Study: Meta-analysis of findings from empirical applications of TTM on physical activity and exercise-related behavior change (Marshall, 2001).


  • MEDLINE, PsycLIT, Sports Discus, and UnCover were searched from 1983 to 2000.
  • 1998-2000 issues of several relevant journals were searched.
  • Ninety-One (91) independent samples from 71 published reports (61 articles, 10 conference abstracts) were retained.
  • The study designs varied: 54 cross-sectional designs, 6 longitudinal, 10 quasi-experimental and 1 randomized controlled trial.
    • Across all studies (N=68,580), 14% of individuals were in precontemplation,16% in contemplation, 23% in preparation, 11% in action and 36% in maintenance.
    • Stage assignment varied by country of study (US, UK, Canada, Australia), age, sampling method (random vs. nonrandom), recruiting method (active vs. passive), definition of regular physical activity (frequency vs. duration vs. intensity), response format of surveys (Likert measures vs. fixed format measures).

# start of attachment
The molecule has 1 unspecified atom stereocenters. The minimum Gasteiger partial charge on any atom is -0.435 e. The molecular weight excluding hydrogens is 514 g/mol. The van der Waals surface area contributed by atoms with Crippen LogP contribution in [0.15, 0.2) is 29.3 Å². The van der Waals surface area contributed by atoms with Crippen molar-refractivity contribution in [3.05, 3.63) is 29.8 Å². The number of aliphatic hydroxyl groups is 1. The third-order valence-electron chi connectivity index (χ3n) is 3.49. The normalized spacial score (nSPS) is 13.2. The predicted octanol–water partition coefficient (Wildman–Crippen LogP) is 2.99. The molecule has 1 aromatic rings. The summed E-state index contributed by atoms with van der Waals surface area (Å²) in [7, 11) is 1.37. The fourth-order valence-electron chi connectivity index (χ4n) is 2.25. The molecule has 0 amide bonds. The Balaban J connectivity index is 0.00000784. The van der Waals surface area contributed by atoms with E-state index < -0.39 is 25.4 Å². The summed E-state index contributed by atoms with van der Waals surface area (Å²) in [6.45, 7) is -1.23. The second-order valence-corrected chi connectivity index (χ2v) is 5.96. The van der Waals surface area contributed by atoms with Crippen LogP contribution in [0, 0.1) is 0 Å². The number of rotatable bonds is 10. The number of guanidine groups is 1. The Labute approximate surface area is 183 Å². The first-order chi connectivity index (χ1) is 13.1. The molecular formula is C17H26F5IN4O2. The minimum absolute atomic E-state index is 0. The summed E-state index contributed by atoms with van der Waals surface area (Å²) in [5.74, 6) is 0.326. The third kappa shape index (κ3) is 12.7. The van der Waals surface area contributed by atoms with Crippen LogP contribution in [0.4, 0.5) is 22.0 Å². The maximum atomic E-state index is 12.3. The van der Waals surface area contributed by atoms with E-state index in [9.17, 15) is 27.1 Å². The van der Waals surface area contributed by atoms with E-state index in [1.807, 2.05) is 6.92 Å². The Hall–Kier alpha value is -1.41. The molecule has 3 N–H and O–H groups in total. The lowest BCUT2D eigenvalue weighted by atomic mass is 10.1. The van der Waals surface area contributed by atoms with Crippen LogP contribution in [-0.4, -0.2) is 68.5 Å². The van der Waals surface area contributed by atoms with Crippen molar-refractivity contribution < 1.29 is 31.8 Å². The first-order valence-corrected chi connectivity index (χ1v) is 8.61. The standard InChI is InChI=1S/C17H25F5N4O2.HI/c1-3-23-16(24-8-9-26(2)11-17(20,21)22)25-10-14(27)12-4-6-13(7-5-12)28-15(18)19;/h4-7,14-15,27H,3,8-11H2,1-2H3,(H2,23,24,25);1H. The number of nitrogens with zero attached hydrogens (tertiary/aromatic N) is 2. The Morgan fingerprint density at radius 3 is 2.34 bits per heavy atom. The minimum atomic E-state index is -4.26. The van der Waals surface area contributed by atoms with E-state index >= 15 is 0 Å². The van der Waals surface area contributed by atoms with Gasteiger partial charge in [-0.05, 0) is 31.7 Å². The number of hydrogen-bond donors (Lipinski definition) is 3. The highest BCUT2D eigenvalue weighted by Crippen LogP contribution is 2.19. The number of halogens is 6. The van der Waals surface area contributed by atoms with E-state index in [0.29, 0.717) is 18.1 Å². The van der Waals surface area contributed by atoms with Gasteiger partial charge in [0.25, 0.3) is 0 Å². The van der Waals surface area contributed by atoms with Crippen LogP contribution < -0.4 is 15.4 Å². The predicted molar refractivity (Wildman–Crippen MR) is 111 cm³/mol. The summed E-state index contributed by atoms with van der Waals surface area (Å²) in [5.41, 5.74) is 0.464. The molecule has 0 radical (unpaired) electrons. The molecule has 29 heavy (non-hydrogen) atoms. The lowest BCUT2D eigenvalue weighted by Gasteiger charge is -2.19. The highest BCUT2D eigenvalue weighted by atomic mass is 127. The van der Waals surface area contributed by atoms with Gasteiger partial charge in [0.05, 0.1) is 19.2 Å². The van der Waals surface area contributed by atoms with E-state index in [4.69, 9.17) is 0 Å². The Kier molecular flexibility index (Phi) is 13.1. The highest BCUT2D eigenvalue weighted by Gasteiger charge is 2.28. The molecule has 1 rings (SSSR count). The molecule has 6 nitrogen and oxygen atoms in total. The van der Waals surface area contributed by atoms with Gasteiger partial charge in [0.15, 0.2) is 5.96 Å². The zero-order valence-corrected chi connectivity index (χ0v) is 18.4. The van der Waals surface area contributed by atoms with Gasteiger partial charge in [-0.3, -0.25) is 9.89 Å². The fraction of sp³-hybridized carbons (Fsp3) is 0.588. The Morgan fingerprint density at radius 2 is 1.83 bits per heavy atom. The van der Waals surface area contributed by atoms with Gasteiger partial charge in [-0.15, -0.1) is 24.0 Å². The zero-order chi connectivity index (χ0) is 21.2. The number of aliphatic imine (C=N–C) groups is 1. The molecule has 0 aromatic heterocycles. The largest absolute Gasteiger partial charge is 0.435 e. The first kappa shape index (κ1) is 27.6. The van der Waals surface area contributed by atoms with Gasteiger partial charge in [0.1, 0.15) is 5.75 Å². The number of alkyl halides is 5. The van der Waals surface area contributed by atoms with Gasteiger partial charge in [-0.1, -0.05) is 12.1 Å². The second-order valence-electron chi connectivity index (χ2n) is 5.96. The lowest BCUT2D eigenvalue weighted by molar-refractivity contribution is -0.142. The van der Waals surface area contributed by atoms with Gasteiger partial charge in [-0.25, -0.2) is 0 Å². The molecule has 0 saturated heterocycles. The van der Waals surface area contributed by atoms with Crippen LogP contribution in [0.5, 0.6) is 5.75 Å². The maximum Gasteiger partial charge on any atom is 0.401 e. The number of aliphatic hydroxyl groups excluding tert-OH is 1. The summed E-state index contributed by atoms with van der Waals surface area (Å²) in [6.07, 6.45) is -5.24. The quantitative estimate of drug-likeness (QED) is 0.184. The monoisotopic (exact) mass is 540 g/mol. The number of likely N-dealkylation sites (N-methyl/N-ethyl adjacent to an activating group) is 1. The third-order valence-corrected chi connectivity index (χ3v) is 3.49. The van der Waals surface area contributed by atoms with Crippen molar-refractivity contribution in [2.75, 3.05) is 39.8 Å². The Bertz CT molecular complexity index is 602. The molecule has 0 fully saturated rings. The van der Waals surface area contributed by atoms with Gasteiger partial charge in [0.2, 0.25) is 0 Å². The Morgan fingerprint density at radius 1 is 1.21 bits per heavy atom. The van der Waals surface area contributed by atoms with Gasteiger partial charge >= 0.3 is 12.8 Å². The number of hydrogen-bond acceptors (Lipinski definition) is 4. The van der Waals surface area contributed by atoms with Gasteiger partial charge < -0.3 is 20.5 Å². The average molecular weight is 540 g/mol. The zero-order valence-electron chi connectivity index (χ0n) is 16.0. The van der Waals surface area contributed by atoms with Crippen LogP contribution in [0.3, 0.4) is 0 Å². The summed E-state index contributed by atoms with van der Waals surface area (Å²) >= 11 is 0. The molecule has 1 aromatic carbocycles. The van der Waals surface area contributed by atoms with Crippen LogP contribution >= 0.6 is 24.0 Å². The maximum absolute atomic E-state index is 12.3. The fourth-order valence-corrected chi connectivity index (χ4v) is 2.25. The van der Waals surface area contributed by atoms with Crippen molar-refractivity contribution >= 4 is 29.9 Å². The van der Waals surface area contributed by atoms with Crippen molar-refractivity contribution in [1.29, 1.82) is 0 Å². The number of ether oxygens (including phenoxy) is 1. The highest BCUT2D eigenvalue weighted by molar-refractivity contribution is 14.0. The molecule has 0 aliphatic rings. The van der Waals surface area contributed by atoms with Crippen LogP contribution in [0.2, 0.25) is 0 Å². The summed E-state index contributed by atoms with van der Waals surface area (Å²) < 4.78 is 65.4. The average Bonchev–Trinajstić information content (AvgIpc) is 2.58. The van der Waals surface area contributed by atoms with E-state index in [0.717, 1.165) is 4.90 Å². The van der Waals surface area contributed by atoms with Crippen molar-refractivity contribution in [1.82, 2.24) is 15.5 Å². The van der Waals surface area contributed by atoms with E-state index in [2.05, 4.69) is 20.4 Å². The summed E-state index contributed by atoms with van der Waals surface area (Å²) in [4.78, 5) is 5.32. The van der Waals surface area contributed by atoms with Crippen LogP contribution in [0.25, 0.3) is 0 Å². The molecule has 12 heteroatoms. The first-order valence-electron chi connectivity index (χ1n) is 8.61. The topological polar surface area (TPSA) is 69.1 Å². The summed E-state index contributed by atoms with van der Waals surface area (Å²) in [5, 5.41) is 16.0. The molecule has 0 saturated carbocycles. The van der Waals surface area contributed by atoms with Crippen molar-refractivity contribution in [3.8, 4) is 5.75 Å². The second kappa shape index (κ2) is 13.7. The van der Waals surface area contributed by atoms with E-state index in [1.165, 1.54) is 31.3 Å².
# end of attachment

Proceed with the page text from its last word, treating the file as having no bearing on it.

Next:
• As individuals moved across stages of change, their levels of physical activity increased.
      • The largest effect was seen in preparation stage, where individuals meet established criterion for physical activity.
      • Small to moderate effect size increases were seen between precontemplation and contemplation stages - moving between "inactive" stages also produce increase in physical activity.
      • There was effect moderation between three of the four stage transitions.
      • Positive and significant effect estimates were noted for self-efficacy across all stage transitions - confidence increases with each stage of change.
      • Self-efficacy increased across all stage transitions in a non-linear fashion with small to moderate (Contemplation to Preparation), moderate (Precontemplation to Contemplation) and moderate to large (Action to Maintenance).
      • Perceived benefits of change increase while perceived disadvantages decrease with each stage transition.
      • Behavioral pros - Precontemplation to Contemplation had the largest and most robust effect size while Contemplation to Preparation had the smallest and least robust effect sizes.
      • Behavioral cons - Precontemplation to Contemplation had the most pronounced decline while the smallest decline was during the Action to Maintenance stage.